A group calling itself Concerned Citizens for Safe Passage takes a walking tour through Mission Canyon in 2012
Paul Wellman (file)

Efforts to create a safer transportation plan for cars, bikes, and pedestrians through Mission Canyon — linking the Santa Barbara Mission, the Museum of Natural History, and Highway 192 — got a warm but cautious embrace by the City Council Tuesday. Supporters of the plan contend the Mission area is difficult and dangerous to navigate given the area’s pinched and winding roads and intermittent sidewalks. An ad hoc coterie of retired planners and architects — with backing from both City Hall and the county supervisors — have proposed a plan to build a continuous sidewalk along the west side of the street and a bike path along the east.

To date, there have been two public meetings, but according to some Mission Canyon residents, that wasn’t enough community buy-in. Straightening the road, they charged, would encourage motorists to drive faster, thus putting pedestrians at greater risk. These critics also worried the historic character of the area would be compromised. Other residents strongly supported the proposed changes, leaving the councilmembers struggling to figure out how best to proceed. Preliminary estimates indicate it will cost $2.7 million to install the sidewalks and $631,000 to do the engineering. Presumably, that would be split between City Hall and the county.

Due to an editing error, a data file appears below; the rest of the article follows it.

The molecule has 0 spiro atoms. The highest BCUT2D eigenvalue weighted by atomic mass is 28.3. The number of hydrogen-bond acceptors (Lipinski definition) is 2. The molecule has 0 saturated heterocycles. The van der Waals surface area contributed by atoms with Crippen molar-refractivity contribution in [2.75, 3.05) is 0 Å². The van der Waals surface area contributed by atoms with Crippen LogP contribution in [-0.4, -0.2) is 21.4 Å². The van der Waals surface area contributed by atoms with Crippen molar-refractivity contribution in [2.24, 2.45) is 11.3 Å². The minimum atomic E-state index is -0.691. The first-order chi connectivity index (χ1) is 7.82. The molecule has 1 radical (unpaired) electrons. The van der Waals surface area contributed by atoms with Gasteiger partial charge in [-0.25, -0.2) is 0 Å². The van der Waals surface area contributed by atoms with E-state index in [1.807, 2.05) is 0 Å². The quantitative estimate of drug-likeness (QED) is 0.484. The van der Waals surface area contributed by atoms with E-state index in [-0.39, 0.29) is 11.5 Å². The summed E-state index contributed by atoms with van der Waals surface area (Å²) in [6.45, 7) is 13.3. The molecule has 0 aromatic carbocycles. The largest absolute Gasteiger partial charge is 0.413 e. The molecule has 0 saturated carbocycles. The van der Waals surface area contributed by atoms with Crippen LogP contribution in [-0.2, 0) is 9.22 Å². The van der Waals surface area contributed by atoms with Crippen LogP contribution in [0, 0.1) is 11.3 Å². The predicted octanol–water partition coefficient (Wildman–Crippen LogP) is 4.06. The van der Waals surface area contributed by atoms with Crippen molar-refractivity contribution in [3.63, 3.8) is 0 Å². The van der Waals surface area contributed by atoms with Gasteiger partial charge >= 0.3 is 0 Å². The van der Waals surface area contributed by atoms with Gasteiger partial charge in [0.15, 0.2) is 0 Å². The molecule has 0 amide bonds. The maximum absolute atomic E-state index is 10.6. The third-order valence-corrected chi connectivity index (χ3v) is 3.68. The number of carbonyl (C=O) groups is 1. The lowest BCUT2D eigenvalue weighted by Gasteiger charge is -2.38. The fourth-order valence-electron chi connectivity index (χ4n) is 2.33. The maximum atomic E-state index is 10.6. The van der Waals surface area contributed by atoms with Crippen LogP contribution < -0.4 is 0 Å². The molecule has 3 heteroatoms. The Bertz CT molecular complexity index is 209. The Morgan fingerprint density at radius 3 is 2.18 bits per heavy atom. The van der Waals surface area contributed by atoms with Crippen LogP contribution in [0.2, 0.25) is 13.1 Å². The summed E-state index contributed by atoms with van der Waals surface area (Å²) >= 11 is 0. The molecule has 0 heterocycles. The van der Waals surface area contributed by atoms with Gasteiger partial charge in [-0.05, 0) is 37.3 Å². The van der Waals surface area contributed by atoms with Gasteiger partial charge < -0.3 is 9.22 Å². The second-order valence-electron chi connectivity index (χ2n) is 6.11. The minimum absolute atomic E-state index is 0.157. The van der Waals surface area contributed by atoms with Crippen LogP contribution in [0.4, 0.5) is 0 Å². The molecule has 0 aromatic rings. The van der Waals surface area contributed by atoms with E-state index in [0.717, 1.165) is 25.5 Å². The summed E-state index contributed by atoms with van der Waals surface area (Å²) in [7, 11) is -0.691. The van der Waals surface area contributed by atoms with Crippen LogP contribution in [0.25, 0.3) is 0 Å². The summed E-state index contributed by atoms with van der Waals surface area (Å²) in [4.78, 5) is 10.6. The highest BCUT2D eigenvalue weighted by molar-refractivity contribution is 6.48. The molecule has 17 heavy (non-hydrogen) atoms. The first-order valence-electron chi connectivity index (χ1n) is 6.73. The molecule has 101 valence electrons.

The council voted 6-to-1 to include the proposed plan on its long list of capital improvement projects. Councilmember Gregg Hart declared Tuesday’s vote “the end of the beginning,” meaning that the details need to be explored more thoroughly. Councilmember Cathy Murillo proposed a third public hearing and won unanimous support.


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